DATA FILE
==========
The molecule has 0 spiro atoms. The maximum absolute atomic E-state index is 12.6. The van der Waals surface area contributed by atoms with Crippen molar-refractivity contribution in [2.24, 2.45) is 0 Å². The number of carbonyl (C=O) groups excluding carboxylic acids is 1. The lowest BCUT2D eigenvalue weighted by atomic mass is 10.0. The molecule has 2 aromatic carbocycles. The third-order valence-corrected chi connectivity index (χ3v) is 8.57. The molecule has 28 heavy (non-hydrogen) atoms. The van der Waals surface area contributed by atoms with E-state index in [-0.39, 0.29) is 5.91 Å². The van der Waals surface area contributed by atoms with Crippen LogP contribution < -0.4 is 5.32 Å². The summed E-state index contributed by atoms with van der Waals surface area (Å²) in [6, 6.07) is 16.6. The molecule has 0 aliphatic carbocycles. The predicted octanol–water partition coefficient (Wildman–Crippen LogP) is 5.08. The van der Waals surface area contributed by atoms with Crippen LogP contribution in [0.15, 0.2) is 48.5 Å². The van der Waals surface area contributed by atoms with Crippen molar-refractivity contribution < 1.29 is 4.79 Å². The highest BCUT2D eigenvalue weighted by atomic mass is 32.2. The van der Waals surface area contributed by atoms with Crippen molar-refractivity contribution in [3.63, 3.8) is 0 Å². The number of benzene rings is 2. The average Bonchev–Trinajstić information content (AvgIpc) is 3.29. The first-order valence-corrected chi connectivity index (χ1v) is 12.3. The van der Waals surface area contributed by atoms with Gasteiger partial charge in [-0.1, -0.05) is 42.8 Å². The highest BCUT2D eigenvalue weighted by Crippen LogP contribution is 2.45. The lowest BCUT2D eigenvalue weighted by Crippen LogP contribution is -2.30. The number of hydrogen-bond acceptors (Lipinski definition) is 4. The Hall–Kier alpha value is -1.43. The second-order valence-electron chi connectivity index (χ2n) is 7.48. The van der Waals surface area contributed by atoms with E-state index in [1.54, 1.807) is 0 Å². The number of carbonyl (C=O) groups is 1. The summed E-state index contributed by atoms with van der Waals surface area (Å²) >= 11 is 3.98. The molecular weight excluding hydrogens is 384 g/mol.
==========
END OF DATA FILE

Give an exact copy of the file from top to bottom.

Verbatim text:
The molecule has 0 spiro atoms. The maximum absolute atomic E-state index is 12.6. The van der Waals surface area contributed by atoms with Crippen molar-refractivity contribution in [2.24, 2.45) is 0 Å². The number of carbonyl (C=O) groups excluding carboxylic acids is 1. The lowest BCUT2D eigenvalue weighted by atomic mass is 10.0. The molecule has 2 aromatic carbocycles. The third-order valence-corrected chi connectivity index (χ3v) is 8.57. The molecule has 28 heavy (non-hydrogen) atoms. The van der Waals surface area contributed by atoms with E-state index in [-0.39, 0.29) is 5.91 Å². The van der Waals surface area contributed by atoms with Crippen LogP contribution < -0.4 is 5.32 Å². The summed E-state index contributed by atoms with van der Waals surface area (Å²) in [6, 6.07) is 16.6. The molecule has 0 aliphatic carbocycles. The predicted octanol–water partition coefficient (Wildman–Crippen LogP) is 5.08. The van der Waals surface area contributed by atoms with Crippen LogP contribution in [0.15, 0.2) is 48.5 Å². The van der Waals surface area contributed by atoms with Crippen molar-refractivity contribution < 1.29 is 4.79 Å². The highest BCUT2D eigenvalue weighted by atomic mass is 32.2. The van der Waals surface area contributed by atoms with Crippen molar-refractivity contribution in [3.63, 3.8) is 0 Å². The number of benzene rings is 2. The average Bonchev–Trinajstić information content (AvgIpc) is 3.29. The first-order valence-corrected chi connectivity index (χ1v) is 12.3. The van der Waals surface area contributed by atoms with Gasteiger partial charge in [-0.1, -0.05) is 42.8 Å². The highest BCUT2D eigenvalue weighted by Crippen LogP contribution is 2.45. The lowest BCUT2D eigenvalue weighted by Crippen LogP contribution is -2.30. The number of hydrogen-bond acceptors (Lipinski definition) is 4. The Hall–Kier alpha value is -1.43. The second-order valence-electron chi connectivity index (χ2n) is 7.48. The van der Waals surface area contributed by atoms with E-state index in [1.54, 1.807) is 0 Å². The number of carbonyl (C=O) groups is 1. The summed E-state index contributed by atoms with van der Waals surface area (Å²) >= 11 is 3.98. The molecular weight excluding hydrogens is 384 g/mol.